Overview of SAYA Program at Tufts

bodyandbalanceorsickandtired

 

New American Academy of Neurology (AAN) Guidelines on PFO Closure in Cryptogenic Stroke are Discouraging


David Dansereau
David Dansereau (Know-Stroke.org)

AAN Ruling Again on P values NOT Patient Values

[In my opinion this is very discouraging news and more evidence to show there is still a great divide in how neurologists and cardiologists treat cryptogenic stroke with known PFO.]

PFO Closure Tipping Point

Despite the hard work of PFO patients (like myself) to make a difference by providing testimony and  their real life perspectives to the FDA recently, it looks like the AAN is unmoved and keeping with their same position on how to best mangage and educate patients that have had a cryptogenic stroke with confirmed  PFO.

 

Read the post of this news from TCTMD

 

First AHA/ASA Stroke Recovery and Rehabilitation Guidelines


ASA logoOn May 4th in their publication Stroke,  the The American Heart Association/American Stroke Association (AHA/ASA) for the first time issued guidelines on stroke rehabilitation and recovery.  This scientific statement on rehabilitation is the 8th set of stroke guidelines from the American Stroke Association, and these guidelines focusing on recovery are the last of the association’s recommendations for the continuum of care for stroke patients and their families.

Grade the Guidelines

Amazon5stars


How do you think the AHA/ASA did with their guidelines for stroke recovery and rehabilitation?  Do you think they hit the mark or fell short for stroke survivors and caregivers?

Give the guidelines a grade here:

 

I believe the guidelines scored a solid B (maybe minus).  Here’s my bottom line on the guidelines, and why I believe they fell short.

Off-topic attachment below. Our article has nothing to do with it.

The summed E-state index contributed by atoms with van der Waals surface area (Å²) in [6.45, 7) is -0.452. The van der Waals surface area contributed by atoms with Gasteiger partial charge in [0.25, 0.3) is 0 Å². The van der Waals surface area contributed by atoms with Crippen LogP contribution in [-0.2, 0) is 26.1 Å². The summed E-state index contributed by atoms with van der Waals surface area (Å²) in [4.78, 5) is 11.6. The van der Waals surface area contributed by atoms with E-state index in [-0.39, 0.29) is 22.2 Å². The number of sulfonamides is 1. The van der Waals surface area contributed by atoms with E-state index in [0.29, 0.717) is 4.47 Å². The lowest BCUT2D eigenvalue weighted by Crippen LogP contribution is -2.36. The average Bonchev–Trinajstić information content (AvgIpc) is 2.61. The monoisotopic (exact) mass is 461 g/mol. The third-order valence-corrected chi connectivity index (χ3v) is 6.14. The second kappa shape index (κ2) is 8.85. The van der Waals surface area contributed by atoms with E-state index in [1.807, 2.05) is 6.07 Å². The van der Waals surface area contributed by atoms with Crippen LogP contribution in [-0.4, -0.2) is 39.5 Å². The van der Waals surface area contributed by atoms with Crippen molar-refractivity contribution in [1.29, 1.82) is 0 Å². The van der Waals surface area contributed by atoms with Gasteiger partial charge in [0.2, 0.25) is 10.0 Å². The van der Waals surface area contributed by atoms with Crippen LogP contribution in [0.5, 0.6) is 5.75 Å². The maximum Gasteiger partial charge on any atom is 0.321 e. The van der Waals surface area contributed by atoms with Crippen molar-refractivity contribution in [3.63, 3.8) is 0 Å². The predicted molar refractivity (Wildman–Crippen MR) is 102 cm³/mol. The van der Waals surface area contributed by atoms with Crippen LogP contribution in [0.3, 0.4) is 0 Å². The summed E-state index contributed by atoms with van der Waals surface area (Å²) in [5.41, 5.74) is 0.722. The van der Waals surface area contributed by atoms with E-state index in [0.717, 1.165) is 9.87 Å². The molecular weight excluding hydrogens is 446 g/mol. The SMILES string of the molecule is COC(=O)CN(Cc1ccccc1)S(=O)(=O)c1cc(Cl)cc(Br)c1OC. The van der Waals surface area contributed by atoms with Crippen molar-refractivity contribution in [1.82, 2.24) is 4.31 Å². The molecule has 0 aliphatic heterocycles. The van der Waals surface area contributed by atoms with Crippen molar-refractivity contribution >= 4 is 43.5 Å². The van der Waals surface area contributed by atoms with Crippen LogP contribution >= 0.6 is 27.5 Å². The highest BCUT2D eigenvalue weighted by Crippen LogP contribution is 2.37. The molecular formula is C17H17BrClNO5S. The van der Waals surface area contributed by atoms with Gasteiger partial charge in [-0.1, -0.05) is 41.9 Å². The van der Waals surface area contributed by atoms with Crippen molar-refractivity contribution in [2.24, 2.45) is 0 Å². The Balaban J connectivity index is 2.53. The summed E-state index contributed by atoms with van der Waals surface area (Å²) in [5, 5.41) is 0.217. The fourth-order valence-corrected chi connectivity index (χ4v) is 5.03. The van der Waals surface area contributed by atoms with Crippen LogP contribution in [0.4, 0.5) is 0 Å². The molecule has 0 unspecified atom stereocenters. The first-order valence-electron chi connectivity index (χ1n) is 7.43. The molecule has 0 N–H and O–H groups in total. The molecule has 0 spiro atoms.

I just posted it to know-stroke.org. Check it out!

bodyandbalanceorsickandtired

FDA Circulatory System Devices Panel Votes to Approve Amplatzer PFO Occluder


Post by David Dansereau,MSPT

Know-Stroke.org

On May 24,2016 I provided patient testimony at the Circulatory System Device Panel at the FDA along with Bray Patrick-Lake and Peggy Mahrt of the PFO Research Foundation and several other patients who also traveled to Washington DC to share their stories.

Bray Patrick-Lake, David Dansereau,Peggy Mahrt provided patient testimony at the FDA Circulatory Device Panel for Amplatzer PFO Occluder. Photo courtesy of PFO Research Foundation

 

I wanted to share my FDA  testimony and my story of why it may finally be time to change my Facebook profile photo in today’s post on know-stroke.org

David Dansereau of Know-Stroke.org
David Dansereau of Know-Stroke.org

King Wilder, 57, never knew he had a hole in his heart until he had a stroke


 Listen to this 911 call and share Mr. Wilder’s  chilling experience of what it feels like to be having a stroke and not be able to communicate.  It was later determined that the cause of his stroke was probably caused from a PFO (patent foramen ovale), or hole in his heart.

 

As shared by The Desert Sun

 

stroke911knowstrokeorg

What a Boston Marathon Finish!


Congratulations to all the athletes that achieved their goals and completed today’s  120th Boston Marathon.  What a finish especially in the men’s wheelchair race with Marcel Hug from Switzerland finishing first again this year with a time of 1:24:01.  Hug was able to hold off ten-time champion Ernst Van Dyk of South Africa and Kurt Fearnley of Australia at the finish line.  At one point with less than 15 yards to the finish, the three racers were all side-by-side by-side.  What an effort!

If you missed it, watch this video of the finish as Van Dyk (1:24:02) and Fearnley (1:24:03) were a near photo finish and after 26.2 miles the men’s wheelchair race came down to less than a one push difference!

Here’s a  photo of the finish line of the men’s wheelchair race courtesy of CBSBoston with only 3/1oth’s of a second deciding the top three finishers.

bostonmarathonmenswheelchairdivision2016

Watch the Video!


Women’s wheelchair division winner: Tatyana McFadden finished in 1:42:16

Women’s overall race winner: Atsede Baysa of Ethiopia with a time of 2:29:18

Men’s overall race winner: Lemi Berhanu Hayle of Ethiopia with a time of 2:12:45


Maybe next year?
Maybe next year?